Below is our interview with Chuck Feld, who demonstrates 18th Century Garden Designs at Chadds Ford Days. Come out and see his fascinating demonstration on American horticulture this September 12th-13th!
Tell us a bit about yourself, where did you grow up, etc.?
I grew up outside Pittsburgh, and I went to Penn State to study horticulture. I moved to Chadds Ford to work for the largest landscape nursery in PA, the J Franklin Styers Nurseries, where I became Vice-President. I worked there for 20 years and then eventually I left in 1997 to spend more time with my own 4-acre nursery. I am the owner of Birmingham Gardens and Propagation Nursery and am a PA certified Horticulturist. This is my 9th year now as the instructor of Horticulture, Landscape and Turf Management at Williamson College of the Trades. I’ve also served on the board and committees of the PA Landscape & Nursery Association, and served on numerous local Arboretum committees and board. I’ve lectured at trade conferences on insect and disease control, nursery management and the history of horticulture in America, and taught classes at Longwood Gardens.
How did you end up in Chadds Ford Days, and how many years have you attended?
I was one of the original pumpkin carvers at Chadds Ford’s Great Pumpkin Carve in October. So I have pretty much always been involved with the Chadds Ford Historical Society. I began giving talks 6 years ago at the CFHS, as I have always been a history buff. I was a speaker the last 2 years on the history of horticulture, which goes back to 1500s. This will be my 3rd year at Chadds Ford Days as a demonstrator.
What is your demonstration and how did you get started in it?
I demonstrate 18th century Garden Designs. I went to Penn State and got my degree in Ornamental Horticulture and that’s how it all started.
How did this play into the lives of colonists /what is its historical significance?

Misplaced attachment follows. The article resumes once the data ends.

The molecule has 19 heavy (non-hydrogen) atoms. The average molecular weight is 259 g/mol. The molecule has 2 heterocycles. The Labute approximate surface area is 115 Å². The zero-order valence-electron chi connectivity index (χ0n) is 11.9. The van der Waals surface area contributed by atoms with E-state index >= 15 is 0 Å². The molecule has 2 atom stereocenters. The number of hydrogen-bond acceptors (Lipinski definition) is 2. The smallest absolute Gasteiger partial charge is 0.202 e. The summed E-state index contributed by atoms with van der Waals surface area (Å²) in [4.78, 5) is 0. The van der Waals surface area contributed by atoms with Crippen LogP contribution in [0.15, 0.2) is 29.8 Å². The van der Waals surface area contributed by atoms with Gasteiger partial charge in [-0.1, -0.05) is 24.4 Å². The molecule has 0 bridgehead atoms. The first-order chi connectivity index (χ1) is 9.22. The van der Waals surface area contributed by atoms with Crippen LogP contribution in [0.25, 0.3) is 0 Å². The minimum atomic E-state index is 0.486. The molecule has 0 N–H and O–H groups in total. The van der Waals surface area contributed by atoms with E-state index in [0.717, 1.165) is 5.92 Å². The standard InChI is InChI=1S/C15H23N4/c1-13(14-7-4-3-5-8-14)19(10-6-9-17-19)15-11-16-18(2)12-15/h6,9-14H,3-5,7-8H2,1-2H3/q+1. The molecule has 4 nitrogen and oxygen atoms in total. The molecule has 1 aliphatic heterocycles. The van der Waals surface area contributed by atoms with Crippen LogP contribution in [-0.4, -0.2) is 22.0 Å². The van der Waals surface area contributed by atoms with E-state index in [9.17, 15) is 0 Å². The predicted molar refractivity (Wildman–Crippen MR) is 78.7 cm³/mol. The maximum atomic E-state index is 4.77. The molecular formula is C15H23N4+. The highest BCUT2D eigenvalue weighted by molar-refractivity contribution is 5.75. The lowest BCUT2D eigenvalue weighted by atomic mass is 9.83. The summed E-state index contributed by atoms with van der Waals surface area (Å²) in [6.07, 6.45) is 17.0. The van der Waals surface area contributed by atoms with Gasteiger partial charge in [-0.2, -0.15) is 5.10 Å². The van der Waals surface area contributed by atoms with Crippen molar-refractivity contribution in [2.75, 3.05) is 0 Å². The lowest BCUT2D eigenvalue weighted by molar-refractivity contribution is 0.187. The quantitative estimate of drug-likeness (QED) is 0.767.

When the settlers first came to America, they needed food, and so they weren’t concerned with landscaping. The first landscaping wasn’t until the late 1600s. When we hear about our Founding Fathers, we often think of names like Washington, Jefferson, and Franklin, but not names like Marshall, Prince, or Bartram. While not as familiar, these early plant explorers, botanic gardeners, and nurserymen played a crucial role as Founding Fathers of American horticulture. In the 1700s, horticulture in the colonies focused significant energy on shipping plants from the wilds of this country to Europe, and especially to England. For example, John Bartram (1699-1777), a self- taught botanist, vigorously collected seeds and plants specimens from the colonies to be grown in his nursery, but also shipped them to England. His activity helped to establish a trans-Atlantic exchange of plants with London merchant Peter Collinson, an exchange that was participated by a host of American botanists. These explorers traveled from Maine to Florida and west of the Mississippi collecting plants and seeds to exchange with horticulturists in Europe.
Are there any interesting facts/common misconceptions surrounding it?
It was the settlers who brought fruit trees with them. One of these was the apple, not to eat, but rather to drink. It would last a good while, and then apple cider grows hard and becomes alcoholic.
What in particular can we look forward to seeing at your booth this Chadds Ford Days?
I always bring in seeds and demonstrate seed germination. I also do a grafting demonstration with apples, and people are really interested in that. I tell stories about the early settlers and the history of American horticulture.